On Feburary 19, 2011 the number of observations in the AAVSO International Database surpassed the 20 million mark. It is fitting that this milestone was achieved during our 100th anniversary. Below is some information about the achievement.
Announcement by Arne Henden to the AAVSO Discussion Group
- Official Press Release Issued by the AAVSO:
The 20 millionth observation itself was submitted by Josch Hambsch of Belgium. Josch has provided the following story about his background and the observation:
My name is Dr. Franz-Josef Hambsch, but I prefer my nickname Josch. I am in astronomy since more than 35 years. For more than 10 years I have a permanent observatory in my backyard at my home in Belgium. Since then I am into CCD imaging,
for many years doing pretty pictures. However this is rather difficult under my light polluted environment and the weather conditions here in Belgium. Being a scientist also the scientific part of amateur astronomy got my attention. All started with a bright Gamma Ray burst in 2003 (GRB030329) from that moment onwards I started observing variable stars with my CCD camera. The first interest was mainly on RR Lyrae stars, since their variation is nicely visible within a night’s observations (I still need to submit those observations to AAVSO). In Belgium we have a very active group of variable star observers (Werkgroep voor veranderlijke sterren (WVS)), which during the years evolved from mainly visual observations towards nowadays more CCD imaging. As you can imagine, I am member of this organization. I am also member of the German organization of variable star observers (Bundesdeutsche Arbeitsgemeinschaft für Veränderliche Sterne (BAV)) and the French GEOS (Groupe Européen d'Observation Stellaire) group mainly observing RR Lyrae stars. I have now completely changed my interest in astronomy towards variable star observations. Within these organizations I concentrate towards understudied RR Lyrae stars, High Amplitude Delta Scuti (HADS) stars and cataclysmic variables (CV, observations of those are sent to the VSNET and CBA networks). I joined the AAVSO in 2009 after participation in the 98th AAVSO spring meeting in Big Bear, California. I also share with the AAVSO one of the AAVSO-net telescope (W30) as I have contributed the CCD camera, filter wheel and filters for this scope. As, I get lots of data from this scope and my own scopes in my backyard, I am always behind sending data to the AAVSO, so that is why the 20 millionth observation was on GV And from October, 12, 2010. This star seems to show a small Blazhko effect and there are not many observations in the GEOS database (http://rr-lyr.ast.obs-mip.fr/dbrr/dbrr-V1.0_0.php) after 2002. With the submission during the last weekend, I also have submitted more than 150000 CCD observations to the AAVSO database (except GRB030329 (18 observations in 2003)) from 2006 onwards. Many more to come. Last but not least, I would like to thank Patrick Wils for his continued search towards interesting stars to observe, Tom Krajci for his dedication to the AAVSOnet and Pierre de Ponthiere for his software which enabled me to submit the observations in the extended AAVSO format.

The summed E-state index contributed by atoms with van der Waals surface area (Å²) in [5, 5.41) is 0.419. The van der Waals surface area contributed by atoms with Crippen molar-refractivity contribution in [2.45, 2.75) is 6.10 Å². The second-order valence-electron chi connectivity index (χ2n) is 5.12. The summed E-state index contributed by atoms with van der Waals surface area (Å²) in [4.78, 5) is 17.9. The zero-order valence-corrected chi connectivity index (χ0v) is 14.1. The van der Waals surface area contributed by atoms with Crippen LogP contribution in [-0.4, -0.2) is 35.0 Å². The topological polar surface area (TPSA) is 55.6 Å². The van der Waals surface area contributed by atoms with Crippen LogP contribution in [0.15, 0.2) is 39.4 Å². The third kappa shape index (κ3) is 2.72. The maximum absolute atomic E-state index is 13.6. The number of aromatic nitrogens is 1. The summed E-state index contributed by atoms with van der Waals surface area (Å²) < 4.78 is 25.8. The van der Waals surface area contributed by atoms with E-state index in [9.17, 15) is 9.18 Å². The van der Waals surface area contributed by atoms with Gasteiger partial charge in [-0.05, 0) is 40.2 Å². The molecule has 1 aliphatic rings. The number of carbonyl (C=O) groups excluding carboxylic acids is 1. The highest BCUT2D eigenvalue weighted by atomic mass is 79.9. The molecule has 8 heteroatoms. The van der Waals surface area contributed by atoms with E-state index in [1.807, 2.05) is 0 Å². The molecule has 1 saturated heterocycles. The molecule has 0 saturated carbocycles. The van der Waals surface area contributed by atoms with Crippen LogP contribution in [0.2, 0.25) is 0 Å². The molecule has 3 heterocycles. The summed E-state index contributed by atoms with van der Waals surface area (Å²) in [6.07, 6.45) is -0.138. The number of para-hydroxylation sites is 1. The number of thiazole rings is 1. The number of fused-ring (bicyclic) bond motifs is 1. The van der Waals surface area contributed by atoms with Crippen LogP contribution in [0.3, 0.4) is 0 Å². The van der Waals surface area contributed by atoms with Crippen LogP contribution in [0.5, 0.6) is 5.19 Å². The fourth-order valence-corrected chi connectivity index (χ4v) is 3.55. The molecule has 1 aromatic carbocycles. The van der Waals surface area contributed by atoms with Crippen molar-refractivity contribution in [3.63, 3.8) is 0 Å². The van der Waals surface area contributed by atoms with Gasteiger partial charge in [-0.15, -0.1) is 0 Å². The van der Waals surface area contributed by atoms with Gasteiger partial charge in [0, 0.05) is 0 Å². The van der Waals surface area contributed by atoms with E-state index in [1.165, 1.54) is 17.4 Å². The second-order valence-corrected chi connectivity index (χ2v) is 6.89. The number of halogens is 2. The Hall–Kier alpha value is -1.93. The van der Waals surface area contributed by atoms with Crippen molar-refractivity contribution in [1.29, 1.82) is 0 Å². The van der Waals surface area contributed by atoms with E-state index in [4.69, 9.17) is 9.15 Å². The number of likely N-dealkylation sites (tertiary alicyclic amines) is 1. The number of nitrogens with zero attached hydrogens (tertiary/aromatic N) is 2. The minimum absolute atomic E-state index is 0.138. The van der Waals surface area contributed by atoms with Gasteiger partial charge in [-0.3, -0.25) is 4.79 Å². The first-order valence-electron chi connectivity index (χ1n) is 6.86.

Every one of the first 19,999,999 observations is just as important as this one. One can't get to 20 million without standing on the shoulders of those that came before. In fact, over the past century about 7,500 observers have submitted observations to the database.
An informal contest was held to predict the date the milestone would officially be surpassed. We received 14 submissions. The winner was Chris Watson, who successfully predicted February 19. Second place went to Tim Crawford (March 2) and third place to Mike Simonsen (March 3).